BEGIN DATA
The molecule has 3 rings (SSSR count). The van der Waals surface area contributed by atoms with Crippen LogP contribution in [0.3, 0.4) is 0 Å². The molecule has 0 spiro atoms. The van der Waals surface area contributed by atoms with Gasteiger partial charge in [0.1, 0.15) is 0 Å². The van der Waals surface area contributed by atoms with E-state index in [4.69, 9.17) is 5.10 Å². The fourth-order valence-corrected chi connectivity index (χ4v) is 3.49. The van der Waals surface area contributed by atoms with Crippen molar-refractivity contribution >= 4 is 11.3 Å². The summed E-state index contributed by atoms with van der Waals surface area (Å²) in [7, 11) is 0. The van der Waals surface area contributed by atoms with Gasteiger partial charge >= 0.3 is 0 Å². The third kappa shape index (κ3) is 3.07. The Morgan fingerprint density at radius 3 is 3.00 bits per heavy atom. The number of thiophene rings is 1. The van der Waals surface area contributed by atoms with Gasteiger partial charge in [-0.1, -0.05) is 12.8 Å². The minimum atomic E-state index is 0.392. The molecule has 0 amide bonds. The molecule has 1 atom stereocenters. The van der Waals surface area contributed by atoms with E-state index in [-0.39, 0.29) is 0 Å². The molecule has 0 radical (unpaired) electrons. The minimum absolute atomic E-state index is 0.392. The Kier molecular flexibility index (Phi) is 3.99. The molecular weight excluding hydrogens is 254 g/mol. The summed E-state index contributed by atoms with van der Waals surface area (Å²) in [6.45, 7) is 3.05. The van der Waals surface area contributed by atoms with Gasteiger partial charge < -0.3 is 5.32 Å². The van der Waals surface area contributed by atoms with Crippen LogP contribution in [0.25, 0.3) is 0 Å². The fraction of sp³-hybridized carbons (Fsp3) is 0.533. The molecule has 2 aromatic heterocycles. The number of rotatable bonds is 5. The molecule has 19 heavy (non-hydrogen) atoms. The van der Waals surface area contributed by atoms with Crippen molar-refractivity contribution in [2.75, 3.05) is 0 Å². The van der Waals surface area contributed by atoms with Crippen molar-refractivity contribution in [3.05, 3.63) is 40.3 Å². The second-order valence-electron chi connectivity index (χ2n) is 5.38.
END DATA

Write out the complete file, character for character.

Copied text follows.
The molecule has 3 rings (SSSR count). The van der Waals surface area contributed by atoms with Crippen LogP contribution in [0.3, 0.4) is 0 Å². The molecule has 0 spiro atoms. The van der Waals surface area contributed by atoms with Gasteiger partial charge in [0.1, 0.15) is 0 Å². The van der Waals surface area contributed by atoms with E-state index in [4.69, 9.17) is 5.10 Å². The fourth-order valence-corrected chi connectivity index (χ4v) is 3.49. The van der Waals surface area contributed by atoms with Crippen molar-refractivity contribution >= 4 is 11.3 Å². The summed E-state index contributed by atoms with van der Waals surface area (Å²) in [7, 11) is 0. The van der Waals surface area contributed by atoms with Gasteiger partial charge >= 0.3 is 0 Å². The third kappa shape index (κ3) is 3.07. The Morgan fingerprint density at radius 3 is 3.00 bits per heavy atom. The number of thiophene rings is 1. The van der Waals surface area contributed by atoms with Gasteiger partial charge in [-0.1, -0.05) is 12.8 Å². The minimum atomic E-state index is 0.392. The molecule has 0 amide bonds. The molecule has 1 atom stereocenters. The van der Waals surface area contributed by atoms with E-state index in [-0.39, 0.29) is 0 Å². The molecule has 0 radical (unpaired) electrons. The minimum absolute atomic E-state index is 0.392. The Kier molecular flexibility index (Phi) is 3.99. The molecular weight excluding hydrogens is 254 g/mol. The summed E-state index contributed by atoms with van der Waals surface area (Å²) in [6.45, 7) is 3.05. The van der Waals surface area contributed by atoms with Gasteiger partial charge < -0.3 is 5.32 Å². The van der Waals surface area contributed by atoms with Crippen LogP contribution in [0.25, 0.3) is 0 Å². The fraction of sp³-hybridized carbons (Fsp3) is 0.533. The molecule has 2 aromatic heterocycles. The number of rotatable bonds is 5. The molecule has 19 heavy (non-hydrogen) atoms. The van der Waals surface area contributed by atoms with Crippen molar-refractivity contribution in [2.75, 3.05) is 0 Å². The van der Waals surface area contributed by atoms with Crippen molar-refractivity contribution in [3.05, 3.63) is 40.3 Å². The second-order valence-electron chi connectivity index (χ2n) is 5.38.